那年,格雷汉姆以全班第二名的成绩从哥伦比亚大学毕业,由于成绩优异,哥大的哲学、数学和英文系都为他提供了教职。不过由于自幼家境贫寒,格雷汉姆最终还是选择投身金融业。那个年代的金融业充斥着情报贩子、阴谋家和投机者。1907年,他们试图操纵联合铜业的股票“干票大的”,最终却导致了股市大恐慌,连格雷汉姆的寡母一辈子的积蓄都赔了个干净。格雷汉姆非常厌恶这种投机行为,但他也被股票的优点吸引了。因为他看到了股票的本质:你可以买到一家公司业务的一部分所有权。

凭借深厚的学术功底,加之实际需求的驱使,格雷汉姆开始研究一套可预测的、系统性的股票投资方法。通过研究上市公司的财务文件以及其中反映的有形资产,格雷汉姆发现,股票价格的短期涨落往往受市场波动影响,但一家公司的有形资产——比如设备、厂房、存货等,则有确定可知的价值。格雷汉姆便开始用精确的数学方法计算这个价值。他问自己:如果一家企业清算了所有资产,偿还了所有债务,那么它还能值多少钱?企业清算是时有发生的事,更多时候,它是在格雷汉姆的想象中完成的,这种计算使格雷汉姆在购买一支股票时获得了所谓的“安全边际”。

通过量化价值并与价格进行对比,格雷汉姆发现,他对股市有了更深理解。证券分析法价值投资就此诞生了。

从一开始,价值投资重点关注的是一家公司的量化资产和有形资产。格雷汉姆是一个抽象总结型的知识分子,他并不关心那些公司生产了什么产品。格雷汉姆的助手欧文·卡恩曾对巴菲特传记的作者罗杰·洛温斯坦回忆道,如果有人向格雷汉姆描述一家公司是怎样经营的,他就会觉得很无聊,然后把头望向窗外。由于格雷汉姆很重视一家公司的清算价值,因此他总喜欢买入那些别人觉得鸡肋的公司——就好比捡烟头,只要你肯用力砸吧,它总还是能冒两口烟的。有一位名叫沃尔特·施洛斯的分析师专门研究格雷汉姆的投资行为,他本人后来也成了一位传奇的价值投资者。施洛斯曾向格雷汉姆推荐过哈罗伊德公司(Haloid)的股票,这家公司当时拥有一项非常有前景的技术,后来的施乐影印机就是基于它设计的。虽说当时没有留下格雷汉姆望向窗外的记录,但格雷汉姆还是表示了拒绝。

格雷汉姆道:“沃尔特,它还是不够便宜。”

Value investors are just that—we hunt for value, and our focus on price in relation to a business’s value makes us easily distinguishable from other investors. Momentum investors, for example, care about price only insofar as they can sell whatever they’ve bought to someone else at a higher one—the so-called greater-fool approach. Then there’s growth investing, in which price takes a distant second place to a business’s prospects for rapid expansion. Because weighing price vs. value is paramount in value investing, those in this school have a reputation of being long-term-oriented, self-denying cheapskates.

The father of value investing was Ben ¬Graham, who gave birth to it roughly 100 years ago, when 100% of the components of the Dow Jones industrial average were just that—industrials. Hard assets were what drove companies like Anaconda Copper and National Lead. Consumer marketing was in its infancy; in 1915, the closest thing the Dow had to a consumer products company was General Motors (or maybe American Beet Sugar).

The year before, Graham had graduated second in his class from Columbia University with such a gifted intellect that he was offered teaching positions in three departments: philosophy, mathematics, and English. Acquainted with poverty at an early age, however, Graham chose a career in finance. The market of his day was dominated by tipsters, schemers, and speculators; stock operators trying to corner the market in United Copper had caused the Panic of 1907, which wiped out Graham’s widowed mother’s savings. Graham loathed such speculations, but he was attracted to the upside of equities. He saw them for what they were: a fractional ownership of a company’s business.

Driven by both his academic temperament and practical necessity, Graham set about trying to figure out a predictable, systematic way to make money in stocks. For an answer, he turned to corporate financial statements and the tangible assets represented therein. Graham saw that while equities went up and down in the short run according to the whims of the market, a company’s tangible assets—its forges and its foundries and the inventory they produced—had a solid, knowable value. Graham began to calculate that value in a precise, mathematical way. He asked himself: What would a company be worth if it were to liquidate its assets and pay off its liabilities? Sometimes the liquidation would actually occur; other times it would be a theoretical exercise that gave Graham what he termed a “margin of safety” when buying a security.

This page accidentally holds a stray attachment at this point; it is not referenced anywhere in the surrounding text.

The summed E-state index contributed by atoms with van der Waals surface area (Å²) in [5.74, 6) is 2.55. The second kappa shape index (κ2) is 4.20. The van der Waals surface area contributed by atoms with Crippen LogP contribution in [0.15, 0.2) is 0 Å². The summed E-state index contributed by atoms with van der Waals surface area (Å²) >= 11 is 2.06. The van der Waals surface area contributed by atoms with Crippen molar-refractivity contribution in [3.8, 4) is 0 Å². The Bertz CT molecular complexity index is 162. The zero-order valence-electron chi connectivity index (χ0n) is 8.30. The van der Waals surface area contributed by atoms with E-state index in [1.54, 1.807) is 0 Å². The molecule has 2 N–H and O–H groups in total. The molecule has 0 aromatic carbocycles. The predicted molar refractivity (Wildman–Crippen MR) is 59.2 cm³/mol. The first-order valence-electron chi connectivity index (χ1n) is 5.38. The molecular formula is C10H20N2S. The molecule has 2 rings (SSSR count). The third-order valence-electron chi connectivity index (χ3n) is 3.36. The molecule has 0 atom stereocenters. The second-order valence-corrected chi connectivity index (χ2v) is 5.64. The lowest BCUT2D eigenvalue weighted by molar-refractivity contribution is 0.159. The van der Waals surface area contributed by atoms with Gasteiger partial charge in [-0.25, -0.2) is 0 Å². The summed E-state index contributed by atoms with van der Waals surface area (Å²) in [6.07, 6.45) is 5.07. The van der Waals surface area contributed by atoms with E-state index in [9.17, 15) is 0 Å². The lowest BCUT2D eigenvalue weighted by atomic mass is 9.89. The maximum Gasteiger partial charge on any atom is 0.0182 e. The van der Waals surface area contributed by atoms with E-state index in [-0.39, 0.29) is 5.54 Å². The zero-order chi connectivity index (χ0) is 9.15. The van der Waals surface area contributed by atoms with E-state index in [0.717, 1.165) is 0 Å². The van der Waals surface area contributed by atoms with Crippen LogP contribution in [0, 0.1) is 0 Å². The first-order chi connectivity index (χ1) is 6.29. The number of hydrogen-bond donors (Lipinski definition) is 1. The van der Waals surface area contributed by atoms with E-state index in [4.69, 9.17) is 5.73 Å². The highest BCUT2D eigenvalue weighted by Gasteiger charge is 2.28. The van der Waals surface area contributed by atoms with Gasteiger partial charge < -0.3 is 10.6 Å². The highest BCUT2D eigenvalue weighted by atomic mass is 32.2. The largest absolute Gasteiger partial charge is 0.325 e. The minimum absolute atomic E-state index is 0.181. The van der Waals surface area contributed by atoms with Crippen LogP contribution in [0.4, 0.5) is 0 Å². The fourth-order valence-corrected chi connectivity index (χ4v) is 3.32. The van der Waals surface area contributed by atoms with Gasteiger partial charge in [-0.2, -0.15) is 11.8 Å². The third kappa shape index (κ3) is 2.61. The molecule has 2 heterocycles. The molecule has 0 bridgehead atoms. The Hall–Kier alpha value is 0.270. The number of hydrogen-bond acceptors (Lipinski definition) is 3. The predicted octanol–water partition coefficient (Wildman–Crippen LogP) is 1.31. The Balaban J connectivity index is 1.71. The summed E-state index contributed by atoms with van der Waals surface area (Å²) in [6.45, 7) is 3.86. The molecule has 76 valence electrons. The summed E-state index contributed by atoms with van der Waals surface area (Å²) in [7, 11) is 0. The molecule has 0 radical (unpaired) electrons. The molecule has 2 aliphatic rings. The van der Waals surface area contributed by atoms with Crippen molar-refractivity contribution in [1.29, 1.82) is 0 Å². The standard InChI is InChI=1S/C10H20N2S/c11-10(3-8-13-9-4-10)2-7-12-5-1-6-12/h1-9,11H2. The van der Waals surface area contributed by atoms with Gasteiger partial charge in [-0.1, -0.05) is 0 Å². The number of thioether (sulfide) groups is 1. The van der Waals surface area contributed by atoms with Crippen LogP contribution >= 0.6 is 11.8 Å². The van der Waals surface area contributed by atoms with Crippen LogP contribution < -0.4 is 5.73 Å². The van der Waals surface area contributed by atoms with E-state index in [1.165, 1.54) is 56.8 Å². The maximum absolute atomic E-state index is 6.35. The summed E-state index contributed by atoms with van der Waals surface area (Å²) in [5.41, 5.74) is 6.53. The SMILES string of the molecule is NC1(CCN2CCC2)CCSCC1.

By quantifying value and then juxtaposing it with price, Graham found he could make sense of markets. Thus was born security analysis and, with it, value investing.

From the beginning, value investing focused on the quantitative and tangible aspects of a business. Graham was an intellectual who lived in abstractions; he didn’t want to know about the products the companies made. Irving Kahn, one of Graham’s assistants, told Buffett biographer Roger Lowenstein that if someone began to describe to Graham what a company actually did, he would get bored and look out the window. With his focus on liquidation value, Graham tended to buy boring, beaten-down businesses—cigar butts, they came to be known, good for only a few extra puffs. Walter Schloss, a Graham analyst who later became a legendary value investor in his own right, once pitched Graham on Haloid, which owned the rights to a promising technology that would one day become the Xerox machine. While there is no record as to whether Graham looked out the window, he nevertheless said no.

“Walter,” he said, “it’s just not cheap enough.”

***

格雷汉姆有一名助手,是一位来自奥马哈的年轻人,他生于大萧条时期,但他成年时,正是二战后美国经济飞速扩张的年代。从十几岁时起,巴菲特就试图通过研究图表和技术指标了解股市。他读到格雷汉姆的著作后,好比“在去大马士革路上(见到耶稣异象)的保罗”,有一种拨云见日之感。后来巴菲特便进入商学院,师从当时正在哥大教书的格雷汉姆,毕业后还短暂地为格雷汉姆工作了一阵子。不过作为一个典型的美国中部地区的男孩,巴菲特不久便离开了纽约,回到了他钟爱的家乡。

利用自己的关系对50年代中期的经济进行了研究后,巴菲特发现,当时的股市与格雷汉姆年轻时已经有了很大不同。道指虽然仍以工业股为主流,但也包括了宝洁、西尔斯罗巴克和通用食品等消费品公司。这些公司与工业公司有着本质上的区别,他们的商业价值与硬资产的关系很小,而是主要取决于公司的品牌,取决于消费者对香皂、果冻等消费品的忠诚度和熟悉度。这种情感上的联结,加之市场营销手段的烘托,可以使企业将相对普通的商品卖出高价。

国家级电视台的兴起,也间接促进消费品行业的崛起。电视既发端于一种同质化的文化,反过来又加强了这种文化。市场领先的消费品品牌也是靠规模经济打开市场,在这一点上与工业企业大同小异。一个在市场上主导地位的啤酒、洗发水或可乐品牌,可能在三大电视网络上打的广告远远超过了他们的竞争对手,但如果算算广告支出占绝对销售额的比例,则他们的广告支出甚至还要低于竞争对手。这样一来,占有市场主导地位的品牌就形成了一个良性循环,占市场次要地位的品牌则形成了恶性循环。百威啤酒越做越大,而像纳拉干西特啤酒这种一度在新英格兰地区销量第一的地区性知名品牌,却缓慢而必然地走了下坡路。

在合伙人查理·芒格的帮助下,巴菲特通过悉心研究,最终深入理解了股市这个生态系统——当然“生态系统”这个词那时还没有被发明出来。在接下来的几十年里,他和芒格投资了不少品牌公司、电视网络和广告公司,并获得了丰厚的回报。虽然巴菲特也遵循着格雷罕姆的“捡烟头”投资法,但他知道,要想挣大钱,还得到别处寻找。巴菲特在1967年写道:“虽然我认为自己主要是定量学派的,但这些年,我最好的投资理念很大程度上近似于定性派,我在这方面拥有‘高概率的洞察力’。这才是让我们一直赚钱的主要原因。”